Environmental concerns are among top priorities of DeSantis budget proposal
Florida Gov. Ron DeSantis is putting environmental concerns among his top priorities for a second year as his $96.6 billion budget proposal released Thursday includes $2.2 billion for priorities such as the Everglades restoration, water quality issues, and managing growth.
“In Florida, we know our environment is our economy, and a lot can be done with this funding,” said Susan Alvi, Audubon Florida's director of policy development who oversees the group's legislative efforts. “The greatest existential threat is climate change and setting aside funding to make the state resilient is important.”
Resilience is a term that when used against the backdrop of sea-level rise points to how a community bounces back after a natural disaster, events like hurricanes or floods made more severe due to the warming oceans.
DeSantis' budget will likely be challenged as it makes its way through the Florida Legislature during its upcoming session, which begins next month.
Alvi, who was not involved in drafting the governor's budget, said the current iteration has money allocated for key environmental concerns such as $655 million for the Everglades restoration, $78.3 million of which is to build storage ponds and to conduct research on how to better protect watersheds surrounding the Caloosahatchee and St. Lucie rivers, which run from to the west and east, respectively, from Lake Okeechobee to the ocean.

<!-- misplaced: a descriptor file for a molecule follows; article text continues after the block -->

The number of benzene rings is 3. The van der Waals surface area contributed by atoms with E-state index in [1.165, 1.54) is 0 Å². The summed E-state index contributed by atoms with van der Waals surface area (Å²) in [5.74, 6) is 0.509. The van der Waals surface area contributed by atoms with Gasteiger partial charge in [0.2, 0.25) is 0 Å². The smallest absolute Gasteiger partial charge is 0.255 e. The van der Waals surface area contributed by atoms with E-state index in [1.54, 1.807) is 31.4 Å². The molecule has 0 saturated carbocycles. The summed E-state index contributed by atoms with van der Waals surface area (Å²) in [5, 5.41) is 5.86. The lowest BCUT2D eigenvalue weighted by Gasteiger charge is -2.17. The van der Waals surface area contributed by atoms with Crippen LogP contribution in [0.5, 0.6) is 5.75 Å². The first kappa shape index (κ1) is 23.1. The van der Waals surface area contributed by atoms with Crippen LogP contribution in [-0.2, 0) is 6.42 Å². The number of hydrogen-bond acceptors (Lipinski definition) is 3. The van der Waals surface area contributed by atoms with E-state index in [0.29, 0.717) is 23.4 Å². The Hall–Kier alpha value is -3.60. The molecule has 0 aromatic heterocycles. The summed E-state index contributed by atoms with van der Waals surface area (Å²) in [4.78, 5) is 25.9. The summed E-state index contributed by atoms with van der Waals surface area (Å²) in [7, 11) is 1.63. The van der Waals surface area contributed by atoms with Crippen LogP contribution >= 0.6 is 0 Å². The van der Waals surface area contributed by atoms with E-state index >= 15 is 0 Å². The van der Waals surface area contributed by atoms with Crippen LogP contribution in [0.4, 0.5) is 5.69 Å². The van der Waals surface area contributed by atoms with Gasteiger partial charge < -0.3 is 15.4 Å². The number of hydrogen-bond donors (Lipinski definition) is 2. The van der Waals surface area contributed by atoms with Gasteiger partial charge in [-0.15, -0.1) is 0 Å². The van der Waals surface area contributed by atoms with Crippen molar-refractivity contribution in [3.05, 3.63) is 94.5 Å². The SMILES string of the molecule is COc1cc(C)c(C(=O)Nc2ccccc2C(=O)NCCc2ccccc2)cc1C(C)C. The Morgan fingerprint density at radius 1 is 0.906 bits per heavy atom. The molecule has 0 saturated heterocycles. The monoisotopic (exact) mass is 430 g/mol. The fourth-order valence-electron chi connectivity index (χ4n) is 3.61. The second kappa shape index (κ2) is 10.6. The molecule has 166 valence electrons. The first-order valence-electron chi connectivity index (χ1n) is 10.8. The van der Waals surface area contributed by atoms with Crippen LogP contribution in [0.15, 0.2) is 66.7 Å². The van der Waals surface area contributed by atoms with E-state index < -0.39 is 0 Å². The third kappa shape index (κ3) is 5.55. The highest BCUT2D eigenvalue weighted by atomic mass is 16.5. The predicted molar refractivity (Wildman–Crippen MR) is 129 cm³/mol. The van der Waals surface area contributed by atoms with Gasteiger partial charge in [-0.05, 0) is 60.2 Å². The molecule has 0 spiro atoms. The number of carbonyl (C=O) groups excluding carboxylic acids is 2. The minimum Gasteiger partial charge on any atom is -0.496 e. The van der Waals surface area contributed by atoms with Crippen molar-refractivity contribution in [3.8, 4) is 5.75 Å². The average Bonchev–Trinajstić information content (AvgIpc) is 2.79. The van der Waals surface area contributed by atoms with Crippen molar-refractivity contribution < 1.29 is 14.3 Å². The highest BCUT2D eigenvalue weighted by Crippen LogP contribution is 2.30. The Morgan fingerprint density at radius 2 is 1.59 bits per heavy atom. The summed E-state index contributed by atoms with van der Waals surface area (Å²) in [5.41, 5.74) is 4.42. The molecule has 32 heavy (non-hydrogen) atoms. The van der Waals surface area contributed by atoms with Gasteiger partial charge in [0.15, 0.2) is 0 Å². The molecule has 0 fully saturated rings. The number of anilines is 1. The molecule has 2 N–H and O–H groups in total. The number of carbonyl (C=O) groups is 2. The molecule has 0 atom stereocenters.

DeSantis also wants to spend $9.9 million to combat invasive species like the growing python population in the Everglades, $7.2 million to increase boater safety, $4.2 million to continue red tide research, $4 million to control the spread of invasive plants, $3 million to restore lakes and streams, and $750,000 toward the recovery of coral reefs .
The current $101.5 billion budget DeSantis signed contains $625 million for environmental spending. This includes more than $415 million for Everglades restorations.
“We are headed in the right direction. Setting aside funding to keep the state resilient is important,” Alvi said. “We are extremely grateful to see the governor continuing his steadfast commitment to funding conservation and the Everglades restoration.”
DeSantis frustrated environmentalists when he had a split view on the concept of global warming. When running for governor in 2018 he said he was not a climate change believer and, later, that he wasn't a climate change denier.
Soon after being elected in 2019, DeSantis issued an executive order directing billions to water quality improvements and the Everglades restoration, earning the admiration of environmentalists. Months later he signed legislation that allowed a trio of toll roads to go through sensitive wildlife areas, including land used by the endangered Florida Panther, frustrating environmentalists.
Eric Sutton, the executive director of the Florida Fish and Wildlife Conservation Commission, said he feels that the money the governor is trying to send to the Everglades restoration, and the other environmental efforts, is important.
“We are proud of the conservation successes we are achieving under his leadership,” Sutton said of DeSantis. ”Florida’s natural resources are abundant and we will continue to work hard to conserve and manage these great resources for future generations.”
Environmental reporting for WGCU is funded in part by VoLo Foundation, accelerating change and global impact by supporting science-based climate solutions, enhancing education, and improving health.